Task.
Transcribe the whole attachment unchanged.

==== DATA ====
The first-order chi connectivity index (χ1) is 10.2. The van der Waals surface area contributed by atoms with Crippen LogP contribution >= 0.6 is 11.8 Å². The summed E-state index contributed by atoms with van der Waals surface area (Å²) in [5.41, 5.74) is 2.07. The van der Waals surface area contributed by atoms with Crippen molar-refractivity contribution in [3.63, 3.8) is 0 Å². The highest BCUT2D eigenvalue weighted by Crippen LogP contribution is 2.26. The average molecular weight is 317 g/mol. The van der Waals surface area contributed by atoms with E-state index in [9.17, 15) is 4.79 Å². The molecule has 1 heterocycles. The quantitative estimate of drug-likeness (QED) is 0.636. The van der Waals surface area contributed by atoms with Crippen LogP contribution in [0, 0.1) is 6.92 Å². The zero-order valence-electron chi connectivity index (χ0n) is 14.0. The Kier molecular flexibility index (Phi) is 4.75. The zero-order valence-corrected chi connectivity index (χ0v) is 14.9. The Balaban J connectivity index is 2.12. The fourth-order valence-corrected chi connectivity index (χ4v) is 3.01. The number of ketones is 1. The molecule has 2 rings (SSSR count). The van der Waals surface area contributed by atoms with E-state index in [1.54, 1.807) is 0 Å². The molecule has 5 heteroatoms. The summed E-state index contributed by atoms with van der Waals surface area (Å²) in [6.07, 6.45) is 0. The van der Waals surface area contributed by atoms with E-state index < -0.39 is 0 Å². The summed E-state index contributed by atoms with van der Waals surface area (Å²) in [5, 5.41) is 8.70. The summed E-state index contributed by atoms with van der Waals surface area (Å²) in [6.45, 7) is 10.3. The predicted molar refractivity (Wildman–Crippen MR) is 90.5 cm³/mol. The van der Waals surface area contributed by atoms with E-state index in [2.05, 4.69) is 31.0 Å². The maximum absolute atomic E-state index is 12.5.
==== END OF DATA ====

The first-order chi connectivity index (χ1) is 10.2. The van der Waals surface area contributed by atoms with Crippen LogP contribution >= 0.6 is 11.8 Å². The summed E-state index contributed by atoms with van der Waals surface area (Å²) in [5.41, 5.74) is 2.07. The van der Waals surface area contributed by atoms with Crippen molar-refractivity contribution in [3.63, 3.8) is 0 Å². The highest BCUT2D eigenvalue weighted by Crippen LogP contribution is 2.26. The average molecular weight is 317 g/mol. The van der Waals surface area contributed by atoms with E-state index in [9.17, 15) is 4.79 Å². The molecule has 1 heterocycles. The quantitative estimate of drug-likeness (QED) is 0.636. The van der Waals surface area contributed by atoms with Crippen LogP contribution in [0, 0.1) is 6.92 Å². The zero-order valence-electron chi connectivity index (χ0n) is 14.0. The Kier molecular flexibility index (Phi) is 4.75. The zero-order valence-corrected chi connectivity index (χ0v) is 14.9. The Balaban J connectivity index is 2.12. The fourth-order valence-corrected chi connectivity index (χ4v) is 3.01. The number of ketones is 1. The molecule has 2 rings (SSSR count). The van der Waals surface area contributed by atoms with E-state index in [1.54, 1.807) is 0 Å². The molecule has 5 heteroatoms. The summed E-state index contributed by atoms with van der Waals surface area (Å²) in [6.07, 6.45) is 0. The van der Waals surface area contributed by atoms with E-state index < -0.39 is 0 Å². The summed E-state index contributed by atoms with van der Waals surface area (Å²) in [5, 5.41) is 8.70. The summed E-state index contributed by atoms with van der Waals surface area (Å²) in [6.45, 7) is 10.3. The predicted molar refractivity (Wildman–Crippen MR) is 90.5 cm³/mol. The van der Waals surface area contributed by atoms with E-state index in [2.05, 4.69) is 31.0 Å². The maximum absolute atomic E-state index is 12.5.